Java Serialization API provides a standard mechanism for developers to handle object serialization.
The API is small and easy to use, provided the classes and methods are understood.

Why?
This mechanism has been added into the Java language for mainly two reasons:

  • the JavaBeans mechanism makes heavy use of serialization
  • remote method invocation (RMI) allows us to automatically use objects located at another host in the network just like any local objects.

How ?

==================================================================================================================================================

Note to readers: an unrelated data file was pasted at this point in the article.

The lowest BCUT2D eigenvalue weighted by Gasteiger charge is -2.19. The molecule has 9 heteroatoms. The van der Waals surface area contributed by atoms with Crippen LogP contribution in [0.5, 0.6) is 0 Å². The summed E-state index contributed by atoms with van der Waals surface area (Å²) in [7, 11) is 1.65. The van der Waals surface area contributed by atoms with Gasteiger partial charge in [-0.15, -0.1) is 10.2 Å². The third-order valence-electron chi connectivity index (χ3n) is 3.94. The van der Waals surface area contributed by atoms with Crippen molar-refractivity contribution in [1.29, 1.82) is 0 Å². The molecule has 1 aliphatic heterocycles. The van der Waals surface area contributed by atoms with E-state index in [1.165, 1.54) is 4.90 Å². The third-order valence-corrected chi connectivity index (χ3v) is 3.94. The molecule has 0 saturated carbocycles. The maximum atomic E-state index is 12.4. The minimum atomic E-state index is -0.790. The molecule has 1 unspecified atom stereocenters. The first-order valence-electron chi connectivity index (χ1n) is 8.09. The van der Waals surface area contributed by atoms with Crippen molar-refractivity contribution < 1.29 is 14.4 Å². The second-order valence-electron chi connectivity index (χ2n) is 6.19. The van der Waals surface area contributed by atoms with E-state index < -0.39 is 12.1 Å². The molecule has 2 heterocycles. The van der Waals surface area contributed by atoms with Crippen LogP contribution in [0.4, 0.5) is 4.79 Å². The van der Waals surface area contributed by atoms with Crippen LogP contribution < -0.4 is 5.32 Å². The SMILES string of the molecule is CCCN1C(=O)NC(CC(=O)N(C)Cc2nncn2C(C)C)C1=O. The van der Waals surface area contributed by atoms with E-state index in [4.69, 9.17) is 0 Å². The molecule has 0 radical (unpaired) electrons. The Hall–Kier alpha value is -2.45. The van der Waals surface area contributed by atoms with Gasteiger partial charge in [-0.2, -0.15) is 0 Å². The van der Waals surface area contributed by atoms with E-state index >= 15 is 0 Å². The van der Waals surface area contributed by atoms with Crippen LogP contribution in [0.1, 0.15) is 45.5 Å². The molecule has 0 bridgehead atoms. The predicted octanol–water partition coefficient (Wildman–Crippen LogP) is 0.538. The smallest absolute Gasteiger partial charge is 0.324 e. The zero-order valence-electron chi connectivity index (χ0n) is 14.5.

package lib;

import java.io.FileInputStream;
import java.io.FileOutputStream;
import java.io.ObjectInputStream;
import java.io.ObjectOutputStream;

public class ObjectSerialization {

public static void main(String[] args) {

try {

//Create a file to write the serialized tree to.
FileOutputStream ostream = new FileOutputStream(“tree.txt”);
//Create the output stream
ObjectOutputStream p = new ObjectOutputStream(ostream);

//Object ceations with serializable
Tree tree = new Tree();
tree.setName(“123Kumar345Adyar”);

//Create a tree with three levels.
//Write the tree to the stream.
p.writeObject(tree);

p.flush();
ostream.close();
//close the file.

//Open the file and set to read objects from it.
FileInputStream istream = new FileInputStream(“tree.txt”);
ObjectInputStream q = new ObjectInputStream(istream);

// Read a tree object, and all the subtrees */
Tree new_tree = (Tree)q.readObject();

System.out.println(” *** “+new_tree.getName());
} catch (Exception ex) {
ex.printStackTrace();
}
}
}

Thanks & Regards,
Rajeshkumar. E |